“Investors are not beating down the doors of any country as they did in the last decade, and they have to be competitive to attract investment because companies are going to be very selective in this new world of lower prices and oversupply,” said Daniel H. Yergin, vice chairman of IHS Markit, an energy consulting firm in Washington.
Israel has been looking for energy since the 1950s, but the breakthrough came in 2010 with the discovery of fields called Leviathan and Tamar, said to hold 25 trillion to 30 trillion cubic feet of natural gas. A partnership led by Noble Energy, a Houston-based company, and the Delek Group, an Israeli firm, has developed wells in Tamar; the first supplies reached domestic markets in 2013.
Israeli gas now produces more than half of the country’s electricity and has bolstered its economy. Leo Leiderman, the chief economic adviser for Bank Hapoalim, estimated that along with the broader decline in energy prices, the influx of natural gas translated to an additional 2 percent of gross domestic product. And that is with only a part of the reserves currently being tapped.
Leviathan, which is more than twice the size of Tamar, has yet to be developed. Exploration stalled because of disputes over how the government should regulate the potential boom. Critics like Shelly Yachimovich, a Labor leader in Parliament, complained that corporate “pigs” would profit off resources that belonged to the Israeli people. The Noble partnership resisted what it called changing the rules after it took the risks and invested considerable money in the project.
A government committee led by Eytan Sheshinski, an economics professor, put forward a new scheme to tax profits after exploration and development costs were recovered. But even after that was resolved, antitrust authorities determined that the companies represented a cartel.
Prime Minister Benjamin Netanyahu’s government responded with a new regulatory plan, only to have it struck down in court. A new regulation framework was finally put in place last year, clearing the way for renewed exploration in the fall.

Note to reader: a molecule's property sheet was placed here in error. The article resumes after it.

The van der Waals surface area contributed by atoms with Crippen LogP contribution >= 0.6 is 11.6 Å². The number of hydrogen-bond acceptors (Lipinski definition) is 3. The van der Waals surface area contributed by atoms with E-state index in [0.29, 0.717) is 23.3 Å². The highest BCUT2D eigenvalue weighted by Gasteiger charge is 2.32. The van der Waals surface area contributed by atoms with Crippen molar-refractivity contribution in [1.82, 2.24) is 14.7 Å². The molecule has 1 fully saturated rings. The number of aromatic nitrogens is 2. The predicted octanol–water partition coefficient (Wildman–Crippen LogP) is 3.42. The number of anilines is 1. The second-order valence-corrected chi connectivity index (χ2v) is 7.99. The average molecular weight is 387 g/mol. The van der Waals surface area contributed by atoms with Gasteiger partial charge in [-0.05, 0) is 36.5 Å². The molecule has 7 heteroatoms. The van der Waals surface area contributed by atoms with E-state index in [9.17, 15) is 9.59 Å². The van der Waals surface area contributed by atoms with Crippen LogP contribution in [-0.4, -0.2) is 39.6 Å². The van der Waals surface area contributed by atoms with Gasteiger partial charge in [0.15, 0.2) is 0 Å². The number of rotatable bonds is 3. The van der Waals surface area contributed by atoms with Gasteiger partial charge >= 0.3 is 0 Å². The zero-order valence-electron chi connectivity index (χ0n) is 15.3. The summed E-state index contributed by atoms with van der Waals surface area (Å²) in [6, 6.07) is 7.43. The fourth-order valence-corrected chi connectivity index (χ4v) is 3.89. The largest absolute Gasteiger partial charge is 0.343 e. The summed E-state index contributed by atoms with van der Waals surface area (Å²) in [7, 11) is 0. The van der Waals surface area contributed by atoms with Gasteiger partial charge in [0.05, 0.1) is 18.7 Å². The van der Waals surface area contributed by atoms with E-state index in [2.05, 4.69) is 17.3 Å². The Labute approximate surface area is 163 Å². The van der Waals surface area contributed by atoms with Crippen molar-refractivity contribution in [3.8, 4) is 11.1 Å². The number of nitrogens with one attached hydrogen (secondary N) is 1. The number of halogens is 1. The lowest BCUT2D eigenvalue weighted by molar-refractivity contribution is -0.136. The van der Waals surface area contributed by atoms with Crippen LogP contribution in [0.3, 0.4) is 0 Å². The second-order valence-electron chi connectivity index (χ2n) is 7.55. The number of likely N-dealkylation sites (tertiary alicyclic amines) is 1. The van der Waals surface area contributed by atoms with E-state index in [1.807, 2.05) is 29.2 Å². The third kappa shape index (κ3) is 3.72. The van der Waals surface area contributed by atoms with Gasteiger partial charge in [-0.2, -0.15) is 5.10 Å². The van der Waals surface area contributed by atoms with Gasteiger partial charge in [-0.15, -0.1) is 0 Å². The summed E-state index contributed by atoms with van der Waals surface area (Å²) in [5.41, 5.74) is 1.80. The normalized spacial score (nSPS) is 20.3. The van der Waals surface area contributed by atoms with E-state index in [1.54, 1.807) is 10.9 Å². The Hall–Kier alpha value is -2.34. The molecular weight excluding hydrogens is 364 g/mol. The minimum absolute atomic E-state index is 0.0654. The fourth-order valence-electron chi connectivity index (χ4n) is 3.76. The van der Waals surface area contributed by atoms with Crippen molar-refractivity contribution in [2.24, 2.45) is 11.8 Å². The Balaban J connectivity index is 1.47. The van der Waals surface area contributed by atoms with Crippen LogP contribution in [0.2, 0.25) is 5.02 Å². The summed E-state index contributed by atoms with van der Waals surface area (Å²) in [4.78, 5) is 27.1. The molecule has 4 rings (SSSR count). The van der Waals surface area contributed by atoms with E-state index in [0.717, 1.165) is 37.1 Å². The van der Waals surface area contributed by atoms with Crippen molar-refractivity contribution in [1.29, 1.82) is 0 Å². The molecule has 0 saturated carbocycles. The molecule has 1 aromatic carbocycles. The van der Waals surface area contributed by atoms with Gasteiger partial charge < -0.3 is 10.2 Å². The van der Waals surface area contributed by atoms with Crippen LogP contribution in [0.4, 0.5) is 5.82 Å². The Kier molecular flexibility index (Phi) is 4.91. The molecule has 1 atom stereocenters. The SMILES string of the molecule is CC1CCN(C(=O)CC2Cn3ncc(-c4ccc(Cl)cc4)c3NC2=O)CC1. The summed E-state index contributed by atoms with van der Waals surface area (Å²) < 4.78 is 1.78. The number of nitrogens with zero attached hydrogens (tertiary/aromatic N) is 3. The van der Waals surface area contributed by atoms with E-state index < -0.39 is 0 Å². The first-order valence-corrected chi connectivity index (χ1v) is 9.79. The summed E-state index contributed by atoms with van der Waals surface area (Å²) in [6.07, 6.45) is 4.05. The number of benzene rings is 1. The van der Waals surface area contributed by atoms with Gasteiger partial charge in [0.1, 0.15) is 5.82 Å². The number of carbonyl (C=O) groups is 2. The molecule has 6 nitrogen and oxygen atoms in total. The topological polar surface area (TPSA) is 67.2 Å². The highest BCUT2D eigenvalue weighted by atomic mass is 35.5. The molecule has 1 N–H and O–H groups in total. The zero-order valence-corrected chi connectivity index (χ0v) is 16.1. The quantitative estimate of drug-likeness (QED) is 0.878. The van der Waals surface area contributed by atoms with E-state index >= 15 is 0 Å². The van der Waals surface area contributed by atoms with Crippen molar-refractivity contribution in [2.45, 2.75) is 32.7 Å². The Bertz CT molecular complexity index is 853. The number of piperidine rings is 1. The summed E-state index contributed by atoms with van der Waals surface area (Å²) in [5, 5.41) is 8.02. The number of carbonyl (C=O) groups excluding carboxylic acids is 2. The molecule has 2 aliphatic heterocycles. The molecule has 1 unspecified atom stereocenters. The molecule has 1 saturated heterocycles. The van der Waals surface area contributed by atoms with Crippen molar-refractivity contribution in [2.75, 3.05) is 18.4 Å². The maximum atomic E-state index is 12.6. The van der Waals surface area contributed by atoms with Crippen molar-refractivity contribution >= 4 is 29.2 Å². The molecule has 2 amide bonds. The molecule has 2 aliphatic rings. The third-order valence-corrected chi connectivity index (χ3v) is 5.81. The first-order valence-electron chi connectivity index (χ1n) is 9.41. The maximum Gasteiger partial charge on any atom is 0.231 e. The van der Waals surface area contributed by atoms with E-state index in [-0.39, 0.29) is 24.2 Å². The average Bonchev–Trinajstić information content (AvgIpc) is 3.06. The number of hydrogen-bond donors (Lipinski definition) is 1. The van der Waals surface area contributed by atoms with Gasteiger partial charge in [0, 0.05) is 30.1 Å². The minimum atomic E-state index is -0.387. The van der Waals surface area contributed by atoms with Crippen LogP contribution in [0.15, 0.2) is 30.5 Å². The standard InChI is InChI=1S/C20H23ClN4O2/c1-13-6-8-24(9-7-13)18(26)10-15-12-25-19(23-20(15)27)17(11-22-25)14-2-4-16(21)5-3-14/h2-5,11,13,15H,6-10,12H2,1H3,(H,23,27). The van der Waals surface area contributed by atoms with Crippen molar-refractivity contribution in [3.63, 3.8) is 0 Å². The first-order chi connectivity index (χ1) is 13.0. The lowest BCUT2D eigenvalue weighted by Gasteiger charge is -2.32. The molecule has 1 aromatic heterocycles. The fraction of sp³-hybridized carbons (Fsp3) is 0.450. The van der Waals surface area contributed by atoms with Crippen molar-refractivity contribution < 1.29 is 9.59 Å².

Still, some western industry representatives harbor doubt. “The Netanyahu government has made courageous efforts to restore regulatory certainty and attract high-quality entrants to offshore Israel,” said Jonathan Baron, an American consultant who has advised energy companies, including, at one point, Noble. “Yet the reputational damage as a result of the Sheshinski commission remains a serious problem.”
The Atwood Advantage arrived in the eastern Mediterranean in October fresh from the Gulf of Mexico to drill the first new well in years. “We’re the only ship doing this now in Israeli waters,” said Myles Barrett, Noble’s drilling engineering manager for the eastern Mediterranean, who relocated to Tel Aviv from Texas.
The 781-foot-long ship is a floating construction platform guided by the latest technology. Satellites and computers keep it within inches of where the crew intends it to be so the drill it sends deep into the sea remains steady. On a calm day, the ship feels remarkably solid, like an artificial island, with slightly noticeable rocking.
With about 160 crew and drillers on board, the ship extends the drill through layers of salt and rock. Workers add new segments of drill as it disappears into the water. Every day or two, an unmanned submarine heads down to check on the situation below.
The well is to begin pumping gas soon and the Atwood Advantage plans to move on to another field by the end of next month.
“For me, it’s like a dream, because one year ago everybody thought it was entirely impossible that Israel would be able to resume drilling,” said Mr. Steinitz, the energy minister. “And now it’s taking place. It’s happening.”